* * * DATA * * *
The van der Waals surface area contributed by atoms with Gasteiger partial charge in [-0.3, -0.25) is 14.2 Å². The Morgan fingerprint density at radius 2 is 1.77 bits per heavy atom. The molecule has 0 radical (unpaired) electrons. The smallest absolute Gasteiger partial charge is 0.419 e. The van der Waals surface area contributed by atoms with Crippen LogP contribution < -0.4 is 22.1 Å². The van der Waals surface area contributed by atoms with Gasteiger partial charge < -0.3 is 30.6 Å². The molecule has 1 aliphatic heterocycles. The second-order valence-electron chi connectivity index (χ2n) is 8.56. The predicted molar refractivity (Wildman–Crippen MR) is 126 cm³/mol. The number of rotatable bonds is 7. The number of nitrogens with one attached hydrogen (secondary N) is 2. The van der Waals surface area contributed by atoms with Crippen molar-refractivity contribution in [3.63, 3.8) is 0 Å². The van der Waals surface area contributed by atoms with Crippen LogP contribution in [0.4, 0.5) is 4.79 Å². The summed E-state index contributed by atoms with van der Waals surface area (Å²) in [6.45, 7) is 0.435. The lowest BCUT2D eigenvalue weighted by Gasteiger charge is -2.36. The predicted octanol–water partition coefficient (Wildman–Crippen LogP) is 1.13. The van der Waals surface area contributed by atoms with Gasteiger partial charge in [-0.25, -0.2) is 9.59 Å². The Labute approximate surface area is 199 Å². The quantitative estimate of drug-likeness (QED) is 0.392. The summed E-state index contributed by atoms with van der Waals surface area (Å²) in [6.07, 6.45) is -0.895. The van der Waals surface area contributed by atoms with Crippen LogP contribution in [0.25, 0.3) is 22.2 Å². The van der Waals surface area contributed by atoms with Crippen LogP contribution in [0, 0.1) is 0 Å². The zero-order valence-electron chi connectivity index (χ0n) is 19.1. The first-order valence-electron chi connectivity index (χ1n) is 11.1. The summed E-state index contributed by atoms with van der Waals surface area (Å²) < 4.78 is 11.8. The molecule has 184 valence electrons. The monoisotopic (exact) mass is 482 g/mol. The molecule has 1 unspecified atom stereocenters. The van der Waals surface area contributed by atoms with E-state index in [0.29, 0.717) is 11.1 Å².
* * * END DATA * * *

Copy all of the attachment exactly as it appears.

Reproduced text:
The van der Waals surface area contributed by atoms with Gasteiger partial charge in [-0.3, -0.25) is 14.2 Å². The Morgan fingerprint density at radius 2 is 1.77 bits per heavy atom. The molecule has 0 radical (unpaired) electrons. The smallest absolute Gasteiger partial charge is 0.419 e. The van der Waals surface area contributed by atoms with Crippen LogP contribution < -0.4 is 22.1 Å². The van der Waals surface area contributed by atoms with Gasteiger partial charge < -0.3 is 30.6 Å². The molecule has 1 aliphatic heterocycles. The second-order valence-electron chi connectivity index (χ2n) is 8.56. The predicted molar refractivity (Wildman–Crippen MR) is 126 cm³/mol. The number of rotatable bonds is 7. The number of nitrogens with one attached hydrogen (secondary N) is 2. The van der Waals surface area contributed by atoms with Crippen molar-refractivity contribution in [3.63, 3.8) is 0 Å². The van der Waals surface area contributed by atoms with Crippen LogP contribution in [0.4, 0.5) is 4.79 Å². The summed E-state index contributed by atoms with van der Waals surface area (Å²) in [6.45, 7) is 0.435. The lowest BCUT2D eigenvalue weighted by Gasteiger charge is -2.36. The predicted octanol–water partition coefficient (Wildman–Crippen LogP) is 1.13. The van der Waals surface area contributed by atoms with Gasteiger partial charge in [-0.25, -0.2) is 9.59 Å². The Labute approximate surface area is 199 Å². The quantitative estimate of drug-likeness (QED) is 0.392. The summed E-state index contributed by atoms with van der Waals surface area (Å²) in [6.07, 6.45) is -0.895. The van der Waals surface area contributed by atoms with Crippen LogP contribution in [0.25, 0.3) is 22.2 Å². The van der Waals surface area contributed by atoms with Crippen LogP contribution in [0, 0.1) is 0 Å². The zero-order valence-electron chi connectivity index (χ0n) is 19.1. The first-order valence-electron chi connectivity index (χ1n) is 11.1. The summed E-state index contributed by atoms with van der Waals surface area (Å²) < 4.78 is 11.8. The molecule has 184 valence electrons. The monoisotopic (exact) mass is 482 g/mol. The molecule has 1 unspecified atom stereocenters. The van der Waals surface area contributed by atoms with E-state index in [0.29, 0.717) is 11.1 Å².